By Bernard Hickey
Prime Minister John Key has reiterated the Trans Pacific Partnership (TPP) agreed last week would still allow New Zealand to impose a special land tax or stamp duty on non-resident buyers of property, although he said it was not something the Government was actively considering.
Key suggested in July (see our earlier article here) that the Government could impose a land tax or stamp duty to try to control the demand pressures driving house price inflation over 20% in Auckland.
"I wouldn't say we were actively looking at that (a land tax or stamp duty on non-residents) today, but certainly TPP allows us, if we want to, to apply taxes -- or costs would be a better term -- to non-residents," Key told his first post-cabinet news conference after the agreement of the TPP in Atlanta.
MFAT also said last week that revenue measures aimed at all non-residents would not be excluded from the TPP, although New Zealand could not ban property sales in future under the agreement -- a condition that would breach one of Labour's bottom lines for supporting the TPP. See our article here.
Key said Labour could, in theory, simply legislate to ban foreign purchases of land or property in contravention of the TPP and deal with any legal consequences. Key pointed to Australia's flouting of trade rules on apple imports from New Zealand over an 80 year period as an example.
"In the end, governments make their own call and it's up to others whether they want to go and challenge that," Key said.
"Technical people can go into all sorts of things. It just means that if someone wants to take a case against them and dispute that, they might have a much stronger argument," he said.
"I am not saying it's OK. I'm just saying, technically, any government can flout any free trade agreement rules that they set and there will be a process of arbitration of those if someone wants to take an arbitration case against them," he said.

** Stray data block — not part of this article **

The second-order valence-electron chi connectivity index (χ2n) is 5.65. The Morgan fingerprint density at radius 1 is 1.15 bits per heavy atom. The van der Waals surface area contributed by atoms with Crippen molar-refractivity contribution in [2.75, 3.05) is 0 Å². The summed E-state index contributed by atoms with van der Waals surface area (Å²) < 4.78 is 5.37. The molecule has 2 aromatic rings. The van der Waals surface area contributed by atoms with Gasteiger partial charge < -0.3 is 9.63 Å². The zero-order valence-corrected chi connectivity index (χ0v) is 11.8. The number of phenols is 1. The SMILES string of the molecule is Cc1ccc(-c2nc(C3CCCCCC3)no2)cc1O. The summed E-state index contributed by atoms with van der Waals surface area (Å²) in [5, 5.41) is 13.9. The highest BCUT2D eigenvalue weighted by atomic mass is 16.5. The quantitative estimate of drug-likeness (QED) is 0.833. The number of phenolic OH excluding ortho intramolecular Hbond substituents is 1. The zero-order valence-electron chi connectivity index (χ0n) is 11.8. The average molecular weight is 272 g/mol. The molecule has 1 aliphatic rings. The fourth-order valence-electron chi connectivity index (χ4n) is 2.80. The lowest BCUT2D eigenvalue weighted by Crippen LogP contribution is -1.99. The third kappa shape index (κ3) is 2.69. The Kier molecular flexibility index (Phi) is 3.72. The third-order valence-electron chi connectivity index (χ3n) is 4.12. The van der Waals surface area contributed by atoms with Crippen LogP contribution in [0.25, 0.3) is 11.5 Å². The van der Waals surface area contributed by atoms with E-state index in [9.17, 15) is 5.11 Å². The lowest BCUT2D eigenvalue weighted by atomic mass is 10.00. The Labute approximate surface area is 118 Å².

"Whether they do or not, if you think about New Zealand and its issue with Australia about apples, that went on I think for 80-odd years. It took a hell of a long time before we ultimately took an arbitration case to the WTO, so you can take it but countries often don't for a long period of time."
Key repeated that he didn't think such bans worked.
"I wouldn't have thought that for the countries we are talking about involved in the TPP it's really the biggest issue that is driving our housing market. Frankly I don't think they are. If you look at Australia, where they have theoretically got a ban, it's been spectacularly unsuccessful, so in my view, if you really wanted to say that you thought the driving issue around your housing markets and escalation of prices was foreigners, then there would be many other ways you could deal with it which would be likely more successful," he said.
"Certainly the application of an ongoing land tax or whatever is far more likely to be a deterrent to someone than a ban, because there are lots of ways you can get around those bans."